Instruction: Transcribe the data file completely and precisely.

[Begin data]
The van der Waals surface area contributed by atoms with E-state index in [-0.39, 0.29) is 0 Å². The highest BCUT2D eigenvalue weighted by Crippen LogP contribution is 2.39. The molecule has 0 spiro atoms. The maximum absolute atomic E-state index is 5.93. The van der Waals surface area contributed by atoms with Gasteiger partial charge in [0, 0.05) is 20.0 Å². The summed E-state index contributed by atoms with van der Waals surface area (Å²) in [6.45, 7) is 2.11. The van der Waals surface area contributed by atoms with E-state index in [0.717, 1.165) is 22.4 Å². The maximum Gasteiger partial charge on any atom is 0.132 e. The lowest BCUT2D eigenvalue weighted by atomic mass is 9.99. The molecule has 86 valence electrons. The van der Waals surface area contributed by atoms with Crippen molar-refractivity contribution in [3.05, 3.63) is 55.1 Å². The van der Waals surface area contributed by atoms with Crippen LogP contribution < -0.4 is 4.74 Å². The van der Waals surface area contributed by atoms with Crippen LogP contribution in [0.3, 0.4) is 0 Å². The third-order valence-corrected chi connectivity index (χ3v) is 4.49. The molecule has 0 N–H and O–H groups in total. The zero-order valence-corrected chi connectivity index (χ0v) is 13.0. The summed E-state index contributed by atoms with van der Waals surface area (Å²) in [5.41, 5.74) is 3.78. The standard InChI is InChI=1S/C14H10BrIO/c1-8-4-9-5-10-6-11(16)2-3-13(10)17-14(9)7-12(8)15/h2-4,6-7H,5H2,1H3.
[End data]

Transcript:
The van der Waals surface area contributed by atoms with E-state index in [-0.39, 0.29) is 0 Å². The highest BCUT2D eigenvalue weighted by Crippen LogP contribution is 2.39. The molecule has 0 spiro atoms. The maximum absolute atomic E-state index is 5.93. The van der Waals surface area contributed by atoms with Gasteiger partial charge in [0, 0.05) is 20.0 Å². The summed E-state index contributed by atoms with van der Waals surface area (Å²) in [6.45, 7) is 2.11. The van der Waals surface area contributed by atoms with E-state index in [0.717, 1.165) is 22.4 Å². The maximum Gasteiger partial charge on any atom is 0.132 e. The lowest BCUT2D eigenvalue weighted by atomic mass is 9.99. The molecule has 86 valence electrons. The van der Waals surface area contributed by atoms with Crippen molar-refractivity contribution in [3.05, 3.63) is 55.1 Å². The van der Waals surface area contributed by atoms with Crippen LogP contribution < -0.4 is 4.74 Å². The van der Waals surface area contributed by atoms with Crippen LogP contribution in [0.3, 0.4) is 0 Å². The third-order valence-corrected chi connectivity index (χ3v) is 4.49. The molecule has 0 N–H and O–H groups in total. The zero-order valence-corrected chi connectivity index (χ0v) is 13.0. The summed E-state index contributed by atoms with van der Waals surface area (Å²) in [5.41, 5.74) is 3.78. The standard InChI is InChI=1S/C14H10BrIO/c1-8-4-9-5-10-6-11(16)2-3-13(10)17-14(9)7-12(8)15/h2-4,6-7H,5H2,1H3.